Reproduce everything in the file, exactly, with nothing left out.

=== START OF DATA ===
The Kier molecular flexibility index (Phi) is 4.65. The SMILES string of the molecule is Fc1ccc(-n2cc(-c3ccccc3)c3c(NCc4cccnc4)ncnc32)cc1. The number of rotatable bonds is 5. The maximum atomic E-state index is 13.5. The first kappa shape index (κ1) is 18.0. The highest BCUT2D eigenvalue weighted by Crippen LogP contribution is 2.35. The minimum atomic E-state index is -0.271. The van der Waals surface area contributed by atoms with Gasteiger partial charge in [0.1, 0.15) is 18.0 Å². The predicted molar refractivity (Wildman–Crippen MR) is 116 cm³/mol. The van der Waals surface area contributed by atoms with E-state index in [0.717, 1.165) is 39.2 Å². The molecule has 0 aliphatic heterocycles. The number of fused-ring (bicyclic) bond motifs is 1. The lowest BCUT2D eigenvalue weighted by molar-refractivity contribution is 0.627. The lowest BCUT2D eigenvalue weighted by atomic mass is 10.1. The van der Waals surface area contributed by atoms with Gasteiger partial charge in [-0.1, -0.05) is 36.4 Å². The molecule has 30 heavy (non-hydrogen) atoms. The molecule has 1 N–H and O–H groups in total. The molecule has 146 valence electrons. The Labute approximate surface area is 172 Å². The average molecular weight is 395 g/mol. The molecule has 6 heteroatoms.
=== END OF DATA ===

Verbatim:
The Kier molecular flexibility index (Phi) is 4.65. The SMILES string of the molecule is Fc1ccc(-n2cc(-c3ccccc3)c3c(NCc4cccnc4)ncnc32)cc1. The number of rotatable bonds is 5. The maximum atomic E-state index is 13.5. The first kappa shape index (κ1) is 18.0. The highest BCUT2D eigenvalue weighted by Crippen LogP contribution is 2.35. The minimum atomic E-state index is -0.271. The van der Waals surface area contributed by atoms with Gasteiger partial charge in [0.1, 0.15) is 18.0 Å². The predicted molar refractivity (Wildman–Crippen MR) is 116 cm³/mol. The van der Waals surface area contributed by atoms with E-state index in [0.717, 1.165) is 39.2 Å². The molecule has 0 aliphatic heterocycles. The number of fused-ring (bicyclic) bond motifs is 1. The lowest BCUT2D eigenvalue weighted by molar-refractivity contribution is 0.627. The lowest BCUT2D eigenvalue weighted by atomic mass is 10.1. The van der Waals surface area contributed by atoms with Gasteiger partial charge in [-0.1, -0.05) is 36.4 Å². The molecule has 30 heavy (non-hydrogen) atoms. The molecule has 1 N–H and O–H groups in total. The molecule has 146 valence electrons. The Labute approximate surface area is 172 Å². The average molecular weight is 395 g/mol. The molecule has 6 heteroatoms.